7. What amazing descriptions!!! Being from Texas myself, I totally understand. Luckily, I have chosen to live a little north of Dallas in a more rural area, but venturing to McKinney for work and further into Dallas for anything else to actually do- the Texas heat is truly the worst nightmare conceivable!! I’ve often wondered if you could really cook some eggs on the concrete… Not that I would ever eat them of course. But, just to simply see of the heat of the concrete would do the trick… 🙂

    Liked by 1 person

  8. Okay, you know I live in Phoenix so I’m sure you’re expecting me to argue who has it worse. But I’m ceding this one to you, Brian. My family used to travel through Texas during the summer when I was a kid and I hated it! Hot, humid and bugs everywhere. Phoenix has the infamous dry heat you hear about, even the bugs can’t stand it, and a large portion of our population leaves. And if it gets too bad, a little over an hour drive north and you reach Prescott, a sweet town with reasonable summer temperatures and several cool thrift stores.
    Hmm. Wonder if I can talk Husband into a road trip? 😉

    Liked by 1 person

    • This makes me yearn for a town called Prescott. And now that I’ve typed out that previous sentence, I realize it would be the perfect title for an autobiography. Perhaps not one pertaining to my own experiences, but possibly. I can envision the opening line: “I once lived in a place of humidity and poor choices, but then one day I pulled out an atlas…”

      Liked by 1 person

  9. Moist is probably one of the worst words ever invented. I’ve been told its because of the diphthong but I’m not sure if thats the actual reason. I prefer a good palindrome over a diphthong anyway. Wait. Where was I? Ah yes, the heat. It was 56 here yesterday. I wore a stocking cap and jacket but my husband still ran the air conditioning at night. Does Bisquick actually work as a foundation? I’m going to have to try that now that I’m getting older. Maybe it can be like Mrs. Doubtfire where I just peal it off at night and put it back on in the morning. TacoCat. Thats a good palindrome.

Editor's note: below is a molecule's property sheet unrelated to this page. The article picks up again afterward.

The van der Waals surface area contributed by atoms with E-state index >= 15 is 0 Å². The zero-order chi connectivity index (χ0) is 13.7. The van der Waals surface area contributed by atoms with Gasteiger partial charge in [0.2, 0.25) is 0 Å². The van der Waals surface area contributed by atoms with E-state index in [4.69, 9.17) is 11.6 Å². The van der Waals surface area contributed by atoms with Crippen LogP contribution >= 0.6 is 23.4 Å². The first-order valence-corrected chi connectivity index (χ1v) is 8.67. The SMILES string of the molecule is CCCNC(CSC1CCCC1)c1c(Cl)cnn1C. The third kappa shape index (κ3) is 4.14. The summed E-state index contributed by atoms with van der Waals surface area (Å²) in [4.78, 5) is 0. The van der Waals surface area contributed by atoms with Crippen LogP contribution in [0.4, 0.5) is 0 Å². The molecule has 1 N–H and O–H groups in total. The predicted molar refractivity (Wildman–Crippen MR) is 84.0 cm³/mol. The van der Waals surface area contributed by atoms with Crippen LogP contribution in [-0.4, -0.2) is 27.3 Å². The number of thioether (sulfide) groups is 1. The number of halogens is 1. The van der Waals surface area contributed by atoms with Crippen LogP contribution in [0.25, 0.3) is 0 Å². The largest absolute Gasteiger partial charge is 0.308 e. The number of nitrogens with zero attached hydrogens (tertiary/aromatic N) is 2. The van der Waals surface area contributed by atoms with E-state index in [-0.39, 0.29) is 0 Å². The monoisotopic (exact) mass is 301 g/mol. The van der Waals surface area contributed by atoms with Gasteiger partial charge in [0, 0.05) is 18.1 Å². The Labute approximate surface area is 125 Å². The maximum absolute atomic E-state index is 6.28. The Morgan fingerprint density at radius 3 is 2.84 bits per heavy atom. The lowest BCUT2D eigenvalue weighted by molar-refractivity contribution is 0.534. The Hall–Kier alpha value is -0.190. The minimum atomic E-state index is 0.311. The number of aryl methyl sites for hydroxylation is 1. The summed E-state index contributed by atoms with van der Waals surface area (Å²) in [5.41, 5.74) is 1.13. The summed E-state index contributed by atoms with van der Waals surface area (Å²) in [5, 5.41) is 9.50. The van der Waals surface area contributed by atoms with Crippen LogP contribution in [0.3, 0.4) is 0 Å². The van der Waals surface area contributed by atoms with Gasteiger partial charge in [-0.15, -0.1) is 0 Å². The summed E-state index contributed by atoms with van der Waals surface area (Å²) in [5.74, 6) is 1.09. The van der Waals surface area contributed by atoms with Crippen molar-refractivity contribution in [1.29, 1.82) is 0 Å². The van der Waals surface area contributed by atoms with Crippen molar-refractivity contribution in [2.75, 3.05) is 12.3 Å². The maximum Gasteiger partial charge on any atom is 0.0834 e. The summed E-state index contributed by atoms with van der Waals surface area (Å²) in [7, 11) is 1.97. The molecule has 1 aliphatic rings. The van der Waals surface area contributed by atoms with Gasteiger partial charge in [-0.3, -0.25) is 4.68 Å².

Liked by 1 person

  10. To be fair, I basically stopped reading your comment after “it was 56 here yesterday”. My eyes rolled back in my head and I was swept away to another place and time which isn’t feasible in my current life situation. I sigh with regret over past career decisions that led to me dwelling on the Hell Mouth in Texas. Then again, the grass is always greener at a different latitude…


  11. Lol! Yes indeed. Here in Oregon, we have some intense summer heat, but not Texas level. Many people think it rains all year here, and we do get a lot in the winter, spring and fall. Summer is another story. Hot, dry, dusty. But in New England, (i was born and raised in Maine,) It’s the god awful humidity. We don’t stick to patio chairs, we slide off. Soaking wet. When i was first out of college, i worked at a place where i was required to wear panty hose if i wore a skirt. There are days i had the desire to physically maim my boss. (only figuratively, i’m not a violent person.) But, i find i must ask you, Brian. Is it hot enough for ya? 😉

    Liked by 1 person

  12. I loved this post! I am a 4th generation Texan and lived here all of my life. You had me laughing so hard I had tears rolling down my cheeks.

    Yes….I know. Only a Southern person would mention the 4th generation thing. I cain’t hep it. (just kidding).
    Oh…I called my husband to come see your post. He is from Chicago and he REALLY could relate. He has to put up with the heat AND me!

    Liked by 1 person

    • They really aren’t kidding when they say everything is bigger in Texas. When your mailbox melts and falls over into the street, it’s a really special treat. (Speaking of treats, thanks for stopping by and giving this a read!)